Austria

 

Once the centre of power for the large Austro-Hungarian Empire, Austria was reduced to a small republic after its defeat in World War I. Following annexation by Nazi Germany in 1938 and subsequent occupation by the victorious Allies in 1945, Austria’s status remained unclear for a decade. A State Treaty signed in 1955 ended the occupation, recognized Austria’s independence, and forbade unification with Germany. A constitutional law that same year declared the country’s “perpetual neutrality” as a condition for Soviet military withdrawal. The Soviet Union’s collapse in 1991 and Austria’s entry into the European Union in 1995 have altered the meaning of this neutrality. A prosperous, democratic country, Austria entered the EU Economic and Monetary Union in 1999.

 

Geography:
Location: Central Europe, north of Italy and Slovenia
Geographic coordinates: 47 20 N, 13 20 E
People:
Population: 8,219,743 (July 2012 est.)
Age structure: 0-14 years: 14% (male 590,855/female 563,300)

15-64 years: 67.7% (male 2,793,725/female 2,769,840)

65 years and over: 18.2% (male 627,456/female 872,104) (2011 est.)

Government:
Country name: conventional long form: Republic of Austria

conventional short form: Austria

local long form: Republik Oesterreich

local short form: Oesterreich

Government type: federal republic
Capital: name: Vienna

geographic coordinates: 48 12 N, 16 22 E

time difference: UTC+1 (6 hours ahead of Washington, DC during Standard Time)

daylight saving time: +1hr, begins last Sunday in March; ends last Sunday in October

Communications:
Telephones – main lines in use: 3.388 million (2011)
Telephones – mobile cellular: 13.023 million (2011)
Telephone system: general assessment: highly developed and efficient

domestic: fixed-line subscribership has been in decline since the mid-1990s with mobile-cellular subscribership elapsing it by the late 1990s; the fiber-optic net is very extensive; all telephone applications and Internet services are available

international: country code – 43; satellite earth stations – 15; in addition, there are about 600 VSATs (very small aperture terminals) (2007)

Transportation:
Airports: 52 (2012)
Airports – with paved runways: total: 24

over 3,047 m: 1

2,438 to 3,047 m: 5

1,524 to 2,437 m: 1

914 to 1,523 m: 4

under 914 m: 13 (2012)

Military:
Military branches: Land Forces (KdoLdSK), Air Forces (KdoLuSK)
Military service age and obligation: registration requirement at age 17; males under the age of 35 must complete basic military training (6 month duration); males 17 to 50 years old in the militia or inactive reserve are subject to compulsory military service (2011)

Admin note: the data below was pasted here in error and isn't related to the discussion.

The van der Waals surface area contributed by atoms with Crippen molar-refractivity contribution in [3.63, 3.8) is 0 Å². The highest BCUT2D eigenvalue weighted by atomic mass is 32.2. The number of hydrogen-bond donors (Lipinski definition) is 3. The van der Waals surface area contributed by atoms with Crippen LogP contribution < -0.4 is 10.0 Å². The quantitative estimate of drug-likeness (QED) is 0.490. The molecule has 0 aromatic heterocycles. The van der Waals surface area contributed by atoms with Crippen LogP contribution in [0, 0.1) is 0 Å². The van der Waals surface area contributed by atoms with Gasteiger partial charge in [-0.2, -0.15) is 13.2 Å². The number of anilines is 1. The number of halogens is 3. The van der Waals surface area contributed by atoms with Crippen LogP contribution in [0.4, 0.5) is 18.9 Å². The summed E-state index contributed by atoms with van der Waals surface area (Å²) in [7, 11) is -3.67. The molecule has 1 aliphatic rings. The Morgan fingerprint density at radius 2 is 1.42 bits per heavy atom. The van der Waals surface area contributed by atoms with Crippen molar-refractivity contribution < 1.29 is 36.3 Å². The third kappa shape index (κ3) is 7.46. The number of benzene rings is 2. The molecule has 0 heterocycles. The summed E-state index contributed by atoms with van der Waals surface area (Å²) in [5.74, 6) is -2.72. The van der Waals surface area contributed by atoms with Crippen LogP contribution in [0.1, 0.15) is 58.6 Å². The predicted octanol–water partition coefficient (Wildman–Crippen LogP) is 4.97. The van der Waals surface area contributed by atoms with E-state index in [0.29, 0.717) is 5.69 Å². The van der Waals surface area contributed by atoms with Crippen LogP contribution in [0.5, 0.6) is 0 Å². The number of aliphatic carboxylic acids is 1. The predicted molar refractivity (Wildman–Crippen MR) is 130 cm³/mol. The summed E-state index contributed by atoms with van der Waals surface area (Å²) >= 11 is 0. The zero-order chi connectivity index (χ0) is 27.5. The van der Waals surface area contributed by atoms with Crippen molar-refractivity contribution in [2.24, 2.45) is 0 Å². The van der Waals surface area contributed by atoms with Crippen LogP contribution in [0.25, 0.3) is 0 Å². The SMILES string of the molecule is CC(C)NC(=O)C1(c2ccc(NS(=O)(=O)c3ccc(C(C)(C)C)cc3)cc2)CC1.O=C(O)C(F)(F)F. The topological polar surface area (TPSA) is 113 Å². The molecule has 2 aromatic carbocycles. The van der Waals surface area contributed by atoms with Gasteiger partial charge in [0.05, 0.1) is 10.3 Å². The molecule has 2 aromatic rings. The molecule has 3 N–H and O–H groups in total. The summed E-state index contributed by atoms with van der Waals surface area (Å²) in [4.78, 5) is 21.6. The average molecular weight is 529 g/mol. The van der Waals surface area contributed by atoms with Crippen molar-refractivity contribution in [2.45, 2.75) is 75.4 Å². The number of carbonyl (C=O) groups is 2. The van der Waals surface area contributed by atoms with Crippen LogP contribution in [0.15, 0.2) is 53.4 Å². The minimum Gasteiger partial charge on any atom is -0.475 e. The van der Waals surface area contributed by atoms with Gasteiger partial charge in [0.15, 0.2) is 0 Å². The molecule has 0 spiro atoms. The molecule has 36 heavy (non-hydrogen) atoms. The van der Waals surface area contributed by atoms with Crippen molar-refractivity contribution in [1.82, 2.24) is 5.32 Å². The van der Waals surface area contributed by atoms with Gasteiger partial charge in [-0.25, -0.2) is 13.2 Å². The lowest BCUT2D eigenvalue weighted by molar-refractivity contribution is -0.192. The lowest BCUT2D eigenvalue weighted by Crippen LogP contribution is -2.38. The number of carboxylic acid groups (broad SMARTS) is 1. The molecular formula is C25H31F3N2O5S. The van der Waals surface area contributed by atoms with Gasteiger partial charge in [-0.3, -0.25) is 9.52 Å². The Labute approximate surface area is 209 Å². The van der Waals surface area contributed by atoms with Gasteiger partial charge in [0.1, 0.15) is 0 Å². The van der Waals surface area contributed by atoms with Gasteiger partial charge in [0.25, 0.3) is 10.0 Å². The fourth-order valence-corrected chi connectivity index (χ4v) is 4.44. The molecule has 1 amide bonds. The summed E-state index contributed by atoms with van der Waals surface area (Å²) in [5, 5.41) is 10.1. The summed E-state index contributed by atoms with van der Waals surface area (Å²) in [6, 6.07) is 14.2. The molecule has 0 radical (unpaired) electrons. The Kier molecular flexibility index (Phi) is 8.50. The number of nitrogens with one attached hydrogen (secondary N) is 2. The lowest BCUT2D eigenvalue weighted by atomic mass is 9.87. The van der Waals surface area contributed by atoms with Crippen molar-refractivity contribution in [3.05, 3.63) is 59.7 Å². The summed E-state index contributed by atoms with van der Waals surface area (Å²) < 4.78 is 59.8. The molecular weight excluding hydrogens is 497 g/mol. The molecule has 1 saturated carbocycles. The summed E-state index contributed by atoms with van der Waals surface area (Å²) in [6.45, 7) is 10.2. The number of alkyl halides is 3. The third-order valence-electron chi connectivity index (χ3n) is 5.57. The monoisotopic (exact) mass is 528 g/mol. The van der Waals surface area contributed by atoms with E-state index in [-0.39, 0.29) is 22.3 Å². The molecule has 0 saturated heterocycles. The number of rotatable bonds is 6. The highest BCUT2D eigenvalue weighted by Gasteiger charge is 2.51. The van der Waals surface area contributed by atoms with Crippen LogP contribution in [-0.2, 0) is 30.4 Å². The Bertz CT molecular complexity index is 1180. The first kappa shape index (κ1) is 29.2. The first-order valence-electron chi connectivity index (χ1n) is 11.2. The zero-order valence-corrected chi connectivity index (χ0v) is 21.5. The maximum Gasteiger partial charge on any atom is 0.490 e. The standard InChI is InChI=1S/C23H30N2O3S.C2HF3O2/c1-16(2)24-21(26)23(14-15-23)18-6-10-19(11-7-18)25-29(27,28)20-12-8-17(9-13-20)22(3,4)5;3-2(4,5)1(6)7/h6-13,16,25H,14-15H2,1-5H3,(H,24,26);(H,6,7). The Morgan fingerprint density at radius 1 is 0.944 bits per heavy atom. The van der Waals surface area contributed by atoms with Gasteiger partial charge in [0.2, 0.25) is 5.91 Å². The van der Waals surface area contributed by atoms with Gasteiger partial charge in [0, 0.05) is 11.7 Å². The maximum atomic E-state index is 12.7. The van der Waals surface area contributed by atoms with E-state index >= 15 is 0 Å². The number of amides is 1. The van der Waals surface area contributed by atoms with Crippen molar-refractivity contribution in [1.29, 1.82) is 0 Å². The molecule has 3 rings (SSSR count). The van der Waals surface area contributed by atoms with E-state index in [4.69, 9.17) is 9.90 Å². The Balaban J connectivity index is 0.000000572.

Economy:

Austria, with its well-developed market economy and high standard of living, is closely tied to other EU economies, especially Germany’s. The Austrian economy also benefits greatly from strong commercial relations, especially in the banking and insurance sectors, with central, eastern, and south-eastern Europe. The economy features a large service sector, a sound industrial sector, and a small, but highly developed agricultural sector.

 

Membership in the EU has drawn an influx of foreign investors attracted by Austria’s access to the single European market and proximity to the new EU economies. The outgoing government has successfully pursued a comprehensive economic reform program, aimed at streamlining government and creating a more competitive business environment, further strengthening Austria’s attractiveness as an investment location.

 

It has implemented effective pension reforms; however, lower taxes in 2005-06 led to a small budget deficit in 2006 and 2007. Boosted by strong exports, growth nevertheless reached 3.3% in both 2006 and 2007, although the economy may slow in 2008 because of the strong euro, high oil prices, and problems in international financial markets. To meet increased competition – especially from new EU members and Central European countries – Austria will need to continue restructuring, emphasizing knowledge-based sectors of the economy, and encouraging greater labour flexibility and greater labour participation by its aging population.

Transnational Issues:

Disputes – international: in 2006, Austrian public protests for the Czech Republic to close the Temelin nuclear power plant resulted in a parliamentary motion threatening international legal action
Illicit drugs: transhipment point for Southwest Asian heroin and South American cocaine destined for Western Europe; increasing consumption of European-produced synthetic drugs